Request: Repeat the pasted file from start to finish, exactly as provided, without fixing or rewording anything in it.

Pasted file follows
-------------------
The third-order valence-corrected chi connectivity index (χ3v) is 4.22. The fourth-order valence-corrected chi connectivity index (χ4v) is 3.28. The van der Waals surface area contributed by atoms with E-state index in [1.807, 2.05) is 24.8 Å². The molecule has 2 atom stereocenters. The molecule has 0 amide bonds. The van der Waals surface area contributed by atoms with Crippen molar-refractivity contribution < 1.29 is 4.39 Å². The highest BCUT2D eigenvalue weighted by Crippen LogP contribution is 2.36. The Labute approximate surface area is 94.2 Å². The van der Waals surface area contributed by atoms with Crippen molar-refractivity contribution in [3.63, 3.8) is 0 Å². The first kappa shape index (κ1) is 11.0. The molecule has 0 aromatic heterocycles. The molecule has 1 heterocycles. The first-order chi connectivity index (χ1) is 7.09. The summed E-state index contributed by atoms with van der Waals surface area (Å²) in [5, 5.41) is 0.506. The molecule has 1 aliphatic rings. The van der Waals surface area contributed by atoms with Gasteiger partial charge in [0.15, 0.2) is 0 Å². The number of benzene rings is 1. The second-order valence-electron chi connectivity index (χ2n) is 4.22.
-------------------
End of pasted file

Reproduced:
The third-order valence-corrected chi connectivity index (χ3v) is 4.22. The fourth-order valence-corrected chi connectivity index (χ4v) is 3.28. The van der Waals surface area contributed by atoms with E-state index in [1.807, 2.05) is 24.8 Å². The molecule has 2 atom stereocenters. The molecule has 0 amide bonds. The van der Waals surface area contributed by atoms with Crippen molar-refractivity contribution < 1.29 is 4.39 Å². The highest BCUT2D eigenvalue weighted by Crippen LogP contribution is 2.36. The Labute approximate surface area is 94.2 Å². The van der Waals surface area contributed by atoms with Crippen molar-refractivity contribution in [3.63, 3.8) is 0 Å². The first kappa shape index (κ1) is 11.0. The molecule has 0 aromatic heterocycles. The molecule has 1 heterocycles. The first-order chi connectivity index (χ1) is 7.09. The summed E-state index contributed by atoms with van der Waals surface area (Å²) in [5, 5.41) is 0.506. The molecule has 1 aliphatic rings. The van der Waals surface area contributed by atoms with Gasteiger partial charge in [0.15, 0.2) is 0 Å². The number of benzene rings is 1. The second-order valence-electron chi connectivity index (χ2n) is 4.22.